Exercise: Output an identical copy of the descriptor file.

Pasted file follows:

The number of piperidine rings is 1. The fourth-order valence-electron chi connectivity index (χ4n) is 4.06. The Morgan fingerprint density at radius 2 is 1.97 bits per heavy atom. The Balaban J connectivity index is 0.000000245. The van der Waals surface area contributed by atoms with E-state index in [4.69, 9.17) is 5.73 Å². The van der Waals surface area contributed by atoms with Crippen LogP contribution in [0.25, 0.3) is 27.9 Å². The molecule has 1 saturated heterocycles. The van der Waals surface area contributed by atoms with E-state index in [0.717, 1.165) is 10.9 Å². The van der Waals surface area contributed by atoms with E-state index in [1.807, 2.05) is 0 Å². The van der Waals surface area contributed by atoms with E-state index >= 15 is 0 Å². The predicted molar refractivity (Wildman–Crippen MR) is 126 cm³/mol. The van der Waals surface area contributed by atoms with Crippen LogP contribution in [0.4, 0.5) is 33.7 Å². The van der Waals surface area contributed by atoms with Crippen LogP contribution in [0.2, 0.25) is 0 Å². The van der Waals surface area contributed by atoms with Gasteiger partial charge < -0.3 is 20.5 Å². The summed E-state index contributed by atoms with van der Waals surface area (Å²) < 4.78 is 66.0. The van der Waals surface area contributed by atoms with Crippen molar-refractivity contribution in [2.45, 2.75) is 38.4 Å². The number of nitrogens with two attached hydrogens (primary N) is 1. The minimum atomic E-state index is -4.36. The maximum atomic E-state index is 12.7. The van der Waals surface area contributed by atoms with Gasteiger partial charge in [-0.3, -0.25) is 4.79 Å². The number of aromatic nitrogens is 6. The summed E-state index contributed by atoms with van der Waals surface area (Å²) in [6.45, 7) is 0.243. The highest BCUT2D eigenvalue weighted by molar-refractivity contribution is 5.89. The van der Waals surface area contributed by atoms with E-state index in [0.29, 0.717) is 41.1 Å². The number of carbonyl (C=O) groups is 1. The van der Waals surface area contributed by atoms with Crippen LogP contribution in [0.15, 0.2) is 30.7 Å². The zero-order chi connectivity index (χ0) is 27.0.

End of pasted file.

The number of piperidine rings is 1. The fourth-order valence-electron chi connectivity index (χ4n) is 4.06. The Morgan fingerprint density at radius 2 is 1.97 bits per heavy atom. The Balaban J connectivity index is 0.000000245. The van der Waals surface area contributed by atoms with E-state index in [4.69, 9.17) is 5.73 Å². The van der Waals surface area contributed by atoms with Crippen LogP contribution in [0.25, 0.3) is 27.9 Å². The molecule has 1 saturated heterocycles. The van der Waals surface area contributed by atoms with E-state index in [0.717, 1.165) is 10.9 Å². The van der Waals surface area contributed by atoms with E-state index in [1.807, 2.05) is 0 Å². The van der Waals surface area contributed by atoms with E-state index >= 15 is 0 Å². The predicted molar refractivity (Wildman–Crippen MR) is 126 cm³/mol. The van der Waals surface area contributed by atoms with Crippen LogP contribution in [0.4, 0.5) is 33.7 Å². The van der Waals surface area contributed by atoms with Crippen LogP contribution in [0.2, 0.25) is 0 Å². The van der Waals surface area contributed by atoms with Gasteiger partial charge < -0.3 is 20.5 Å². The summed E-state index contributed by atoms with van der Waals surface area (Å²) < 4.78 is 66.0. The van der Waals surface area contributed by atoms with Crippen molar-refractivity contribution in [2.45, 2.75) is 38.4 Å². The number of nitrogens with two attached hydrogens (primary N) is 1. The minimum atomic E-state index is -4.36. The maximum atomic E-state index is 12.7. The van der Waals surface area contributed by atoms with Gasteiger partial charge in [-0.3, -0.25) is 4.79 Å². The number of aromatic nitrogens is 6. The summed E-state index contributed by atoms with van der Waals surface area (Å²) in [6.45, 7) is 0.243. The highest BCUT2D eigenvalue weighted by molar-refractivity contribution is 5.89. The van der Waals surface area contributed by atoms with E-state index in [0.29, 0.717) is 41.1 Å². The number of carbonyl (C=O) groups is 1. The van der Waals surface area contributed by atoms with Crippen LogP contribution in [0.15, 0.2) is 30.7 Å². The zero-order chi connectivity index (χ0) is 27.0.